Rules That Don’t Exist

no_rulesI love this picture. The boy’s name is Henry, the son of a blogger named Sabra, who explained the photo like this:

Because some days you should get what you want.  That’s my explanation for this picture.

Henry is wearing the PJ bottoms he begged to keep on, the shoes he insisted on (one a rain boot and the other a pair of sandals).  He’s eating peanut butter from a spoon and enjoying his binky.

Throughout our lives, starting at the very beginning, we are bombarded with rules.

Many of which don’t exist.

This collection of “rules” come from a wide variety of sources: our best friends, first grade teachers, parents, grandparents, politicians, old dead white guys, and even young celebrity trendsetters sporting more silicone than a non-stick bakeware factory. If we want to be successful, popular, get a good grade, or avoid death cramps when swimming, we listen to their advice.

Some rules were established for practical reasons. And even though the reason for which they were created are no longer relevant, they live on. For instance, the reason our keyboard is laid out into a haphazard alphabet soup can not be attributed to some drunk illiterate. Quite the contrary. In 1875, Christopher Sholes (his peeps called him Mr. Typewriter), ran into a problem with his new invention. The dang keys kept sticking together when a typist worked too quickly. Unable to figure out how to keep the keys from actually sticking, he decided the next best thing was to keep the typist from typing too fast. So he scientifically jumbled up the letters so that that commonest ones were spread apart. These days, jamming typewriter keys are only a problem for people who’ve been sleeping since 1984. But the “QWERTY” style keyboard layout is probably with us forever.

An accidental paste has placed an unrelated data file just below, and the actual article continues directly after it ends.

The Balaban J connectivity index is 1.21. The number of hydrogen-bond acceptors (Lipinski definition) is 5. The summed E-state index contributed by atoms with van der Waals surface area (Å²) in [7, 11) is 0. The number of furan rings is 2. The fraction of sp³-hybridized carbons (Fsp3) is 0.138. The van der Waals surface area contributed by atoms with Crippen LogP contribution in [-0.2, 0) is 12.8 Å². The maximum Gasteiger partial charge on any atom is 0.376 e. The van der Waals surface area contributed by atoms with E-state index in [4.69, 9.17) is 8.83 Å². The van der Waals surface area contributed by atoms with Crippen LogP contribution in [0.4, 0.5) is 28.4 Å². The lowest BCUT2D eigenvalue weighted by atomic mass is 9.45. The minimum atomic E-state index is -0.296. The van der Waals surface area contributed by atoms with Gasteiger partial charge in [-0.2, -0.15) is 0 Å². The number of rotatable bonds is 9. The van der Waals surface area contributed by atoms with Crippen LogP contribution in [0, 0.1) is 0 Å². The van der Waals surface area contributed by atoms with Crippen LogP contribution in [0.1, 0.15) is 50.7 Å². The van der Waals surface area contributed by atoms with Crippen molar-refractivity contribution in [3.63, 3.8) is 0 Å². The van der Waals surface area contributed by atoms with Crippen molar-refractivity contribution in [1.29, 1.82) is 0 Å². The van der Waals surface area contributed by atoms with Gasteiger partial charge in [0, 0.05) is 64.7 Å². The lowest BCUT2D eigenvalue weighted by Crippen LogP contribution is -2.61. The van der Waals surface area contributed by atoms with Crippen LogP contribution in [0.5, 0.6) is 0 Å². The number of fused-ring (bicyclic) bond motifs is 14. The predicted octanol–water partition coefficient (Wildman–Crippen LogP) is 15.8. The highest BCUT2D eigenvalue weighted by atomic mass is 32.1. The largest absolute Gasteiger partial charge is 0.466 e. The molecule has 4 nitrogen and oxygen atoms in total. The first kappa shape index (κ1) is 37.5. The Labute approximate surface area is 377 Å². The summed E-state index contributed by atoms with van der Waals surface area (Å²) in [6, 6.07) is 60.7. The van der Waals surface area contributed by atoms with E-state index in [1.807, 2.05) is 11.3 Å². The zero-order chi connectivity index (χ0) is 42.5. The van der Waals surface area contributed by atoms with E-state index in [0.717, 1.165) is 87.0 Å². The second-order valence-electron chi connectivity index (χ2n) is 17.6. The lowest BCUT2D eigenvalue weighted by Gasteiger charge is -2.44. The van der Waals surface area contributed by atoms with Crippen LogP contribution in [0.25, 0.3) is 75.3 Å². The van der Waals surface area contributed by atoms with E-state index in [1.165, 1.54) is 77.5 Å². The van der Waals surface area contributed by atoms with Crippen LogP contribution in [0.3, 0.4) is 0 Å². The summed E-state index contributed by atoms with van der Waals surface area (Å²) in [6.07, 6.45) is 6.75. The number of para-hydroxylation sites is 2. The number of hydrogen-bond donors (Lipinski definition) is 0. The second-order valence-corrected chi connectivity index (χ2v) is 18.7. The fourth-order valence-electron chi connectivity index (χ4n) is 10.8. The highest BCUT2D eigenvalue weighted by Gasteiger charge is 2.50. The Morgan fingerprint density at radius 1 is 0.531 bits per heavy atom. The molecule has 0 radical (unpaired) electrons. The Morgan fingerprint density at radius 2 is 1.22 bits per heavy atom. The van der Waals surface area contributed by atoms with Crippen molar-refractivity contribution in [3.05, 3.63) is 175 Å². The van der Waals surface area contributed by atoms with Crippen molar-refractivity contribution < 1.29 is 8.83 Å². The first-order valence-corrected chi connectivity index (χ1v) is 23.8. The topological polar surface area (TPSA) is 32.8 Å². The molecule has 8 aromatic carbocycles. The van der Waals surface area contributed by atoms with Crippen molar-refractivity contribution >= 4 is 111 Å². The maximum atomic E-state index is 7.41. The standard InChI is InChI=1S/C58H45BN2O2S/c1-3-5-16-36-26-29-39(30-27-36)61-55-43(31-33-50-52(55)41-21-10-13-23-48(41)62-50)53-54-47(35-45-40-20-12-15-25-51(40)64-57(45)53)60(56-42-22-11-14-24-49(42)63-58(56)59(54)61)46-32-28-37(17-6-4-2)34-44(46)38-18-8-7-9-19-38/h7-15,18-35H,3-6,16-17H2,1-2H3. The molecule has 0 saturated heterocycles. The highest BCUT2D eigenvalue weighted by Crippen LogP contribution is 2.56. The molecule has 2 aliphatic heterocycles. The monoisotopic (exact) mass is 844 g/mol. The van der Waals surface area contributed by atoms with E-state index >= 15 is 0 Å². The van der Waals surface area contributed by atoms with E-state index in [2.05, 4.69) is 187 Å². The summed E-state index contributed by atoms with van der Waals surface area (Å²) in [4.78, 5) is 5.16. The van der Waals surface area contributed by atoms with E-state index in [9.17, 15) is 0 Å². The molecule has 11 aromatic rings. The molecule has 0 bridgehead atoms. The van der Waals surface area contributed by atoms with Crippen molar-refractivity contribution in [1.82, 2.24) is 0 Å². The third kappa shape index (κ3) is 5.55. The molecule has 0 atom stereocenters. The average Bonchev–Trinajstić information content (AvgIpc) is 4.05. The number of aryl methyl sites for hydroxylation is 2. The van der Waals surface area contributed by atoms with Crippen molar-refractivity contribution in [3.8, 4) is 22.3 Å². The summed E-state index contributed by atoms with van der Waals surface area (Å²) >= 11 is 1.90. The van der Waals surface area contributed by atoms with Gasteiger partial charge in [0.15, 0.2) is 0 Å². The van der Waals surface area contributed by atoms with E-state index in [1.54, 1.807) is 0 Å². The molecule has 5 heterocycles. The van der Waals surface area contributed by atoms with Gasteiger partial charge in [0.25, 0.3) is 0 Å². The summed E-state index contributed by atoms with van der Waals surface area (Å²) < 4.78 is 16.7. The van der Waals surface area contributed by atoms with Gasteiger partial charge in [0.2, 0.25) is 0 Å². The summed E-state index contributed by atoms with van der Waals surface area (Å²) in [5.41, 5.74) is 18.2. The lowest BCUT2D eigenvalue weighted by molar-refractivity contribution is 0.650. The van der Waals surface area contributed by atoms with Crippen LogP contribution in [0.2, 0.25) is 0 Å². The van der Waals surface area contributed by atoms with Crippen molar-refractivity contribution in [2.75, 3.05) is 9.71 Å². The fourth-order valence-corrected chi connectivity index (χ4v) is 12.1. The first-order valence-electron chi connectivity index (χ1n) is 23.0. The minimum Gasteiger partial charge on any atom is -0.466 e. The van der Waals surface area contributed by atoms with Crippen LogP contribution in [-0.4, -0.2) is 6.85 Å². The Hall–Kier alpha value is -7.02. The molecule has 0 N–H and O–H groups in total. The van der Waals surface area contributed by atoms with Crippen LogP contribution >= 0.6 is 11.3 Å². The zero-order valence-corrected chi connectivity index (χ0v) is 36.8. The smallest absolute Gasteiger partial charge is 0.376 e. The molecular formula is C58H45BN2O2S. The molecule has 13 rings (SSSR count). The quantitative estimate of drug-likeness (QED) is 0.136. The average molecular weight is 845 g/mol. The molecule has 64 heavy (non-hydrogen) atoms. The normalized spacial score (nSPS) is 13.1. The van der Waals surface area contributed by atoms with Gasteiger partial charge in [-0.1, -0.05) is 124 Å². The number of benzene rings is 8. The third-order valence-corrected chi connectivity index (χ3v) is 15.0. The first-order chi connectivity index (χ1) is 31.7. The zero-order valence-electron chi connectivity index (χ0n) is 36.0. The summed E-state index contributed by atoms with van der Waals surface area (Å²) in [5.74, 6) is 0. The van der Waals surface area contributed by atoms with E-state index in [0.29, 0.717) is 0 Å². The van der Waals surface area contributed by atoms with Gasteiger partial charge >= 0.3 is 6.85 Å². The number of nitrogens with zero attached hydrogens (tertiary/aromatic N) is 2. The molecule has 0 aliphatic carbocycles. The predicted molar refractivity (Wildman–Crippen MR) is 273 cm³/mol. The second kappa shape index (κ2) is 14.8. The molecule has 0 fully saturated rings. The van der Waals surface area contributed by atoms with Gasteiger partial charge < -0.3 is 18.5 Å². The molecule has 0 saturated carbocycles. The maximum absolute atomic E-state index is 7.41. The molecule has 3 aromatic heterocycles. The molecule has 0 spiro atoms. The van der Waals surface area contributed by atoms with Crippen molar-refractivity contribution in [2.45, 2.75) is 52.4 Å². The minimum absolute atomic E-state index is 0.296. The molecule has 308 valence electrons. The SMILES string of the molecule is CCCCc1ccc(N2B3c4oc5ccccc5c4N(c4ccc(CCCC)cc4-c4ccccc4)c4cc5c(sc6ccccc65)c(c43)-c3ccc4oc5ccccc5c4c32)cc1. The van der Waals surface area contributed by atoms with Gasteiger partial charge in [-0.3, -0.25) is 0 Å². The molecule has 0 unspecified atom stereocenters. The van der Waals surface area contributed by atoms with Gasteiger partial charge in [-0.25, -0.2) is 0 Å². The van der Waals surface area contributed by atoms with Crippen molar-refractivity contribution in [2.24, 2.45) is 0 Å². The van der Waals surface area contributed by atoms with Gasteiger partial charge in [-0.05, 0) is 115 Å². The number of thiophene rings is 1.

The 40-hour workweek was established with union pressure in the 1930s. Most of America still abides by it today. It’s another one of those “rules.” Work less than 40 hours and you’re a slacker. Work more than 40 hours and you’re either very dedicated or a workaholic (still some debate on this one.) Timothy Ferris questioned the necessity and intelligence of this rule (and ruffled some feathers) in his mega best seller, The 4-Hour Workweek.

I’ve had this post about rules that don’t exist in draft form for so long that mold started growing around the punctuation marks. I grew interested in the topic when Kim and I began our inaugural voyage through The Escape Plan and she nearly made a poor waitress’s head explode. She obliterated the age-old “rule” that you’re not supposed to eat dessert first by ordering chocolate lasagna as a first course at the Olive Garden. Before long, I started to notice all kinds of rules that don’t exist, things we do consciously or subconsciously for reasons that range from irrelevant to superstitious to downright stupid.